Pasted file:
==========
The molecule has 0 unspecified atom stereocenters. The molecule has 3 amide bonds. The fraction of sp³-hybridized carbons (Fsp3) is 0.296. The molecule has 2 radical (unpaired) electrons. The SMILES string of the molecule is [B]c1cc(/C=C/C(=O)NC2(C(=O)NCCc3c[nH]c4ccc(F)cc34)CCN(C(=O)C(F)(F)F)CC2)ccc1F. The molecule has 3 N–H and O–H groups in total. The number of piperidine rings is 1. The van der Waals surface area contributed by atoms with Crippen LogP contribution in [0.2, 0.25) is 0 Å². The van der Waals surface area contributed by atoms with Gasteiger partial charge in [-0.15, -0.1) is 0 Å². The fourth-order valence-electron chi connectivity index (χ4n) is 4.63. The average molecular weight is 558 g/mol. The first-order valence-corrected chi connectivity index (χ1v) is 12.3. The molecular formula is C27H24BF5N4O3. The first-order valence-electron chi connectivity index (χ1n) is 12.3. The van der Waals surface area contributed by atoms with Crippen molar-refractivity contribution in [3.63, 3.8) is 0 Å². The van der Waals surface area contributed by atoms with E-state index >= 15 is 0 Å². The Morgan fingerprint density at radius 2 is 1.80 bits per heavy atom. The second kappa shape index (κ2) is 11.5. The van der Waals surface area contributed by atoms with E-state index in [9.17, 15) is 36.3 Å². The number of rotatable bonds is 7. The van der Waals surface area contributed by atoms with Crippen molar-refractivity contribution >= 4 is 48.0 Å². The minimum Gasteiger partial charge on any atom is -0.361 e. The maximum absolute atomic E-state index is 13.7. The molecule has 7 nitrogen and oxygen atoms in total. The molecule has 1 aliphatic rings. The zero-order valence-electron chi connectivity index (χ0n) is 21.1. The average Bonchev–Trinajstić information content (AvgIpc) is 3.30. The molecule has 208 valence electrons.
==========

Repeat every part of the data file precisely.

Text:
The molecule has 0 unspecified atom stereocenters. The molecule has 3 amide bonds. The fraction of sp³-hybridized carbons (Fsp3) is 0.296. The molecule has 2 radical (unpaired) electrons. The SMILES string of the molecule is [B]c1cc(/C=C/C(=O)NC2(C(=O)NCCc3c[nH]c4ccc(F)cc34)CCN(C(=O)C(F)(F)F)CC2)ccc1F. The molecule has 3 N–H and O–H groups in total. The number of piperidine rings is 1. The van der Waals surface area contributed by atoms with Crippen LogP contribution in [0.2, 0.25) is 0 Å². The van der Waals surface area contributed by atoms with Gasteiger partial charge in [-0.15, -0.1) is 0 Å². The fourth-order valence-electron chi connectivity index (χ4n) is 4.63. The average molecular weight is 558 g/mol. The first-order valence-corrected chi connectivity index (χ1v) is 12.3. The molecular formula is C27H24BF5N4O3. The first-order valence-electron chi connectivity index (χ1n) is 12.3. The van der Waals surface area contributed by atoms with Crippen molar-refractivity contribution in [3.63, 3.8) is 0 Å². The van der Waals surface area contributed by atoms with E-state index >= 15 is 0 Å². The Morgan fingerprint density at radius 2 is 1.80 bits per heavy atom. The second kappa shape index (κ2) is 11.5. The van der Waals surface area contributed by atoms with E-state index in [9.17, 15) is 36.3 Å². The number of rotatable bonds is 7. The van der Waals surface area contributed by atoms with Crippen molar-refractivity contribution >= 4 is 48.0 Å². The minimum Gasteiger partial charge on any atom is -0.361 e. The maximum absolute atomic E-state index is 13.7. The molecule has 7 nitrogen and oxygen atoms in total. The molecule has 1 aliphatic rings. The zero-order valence-electron chi connectivity index (χ0n) is 21.1. The average Bonchev–Trinajstić information content (AvgIpc) is 3.30. The molecule has 208 valence electrons.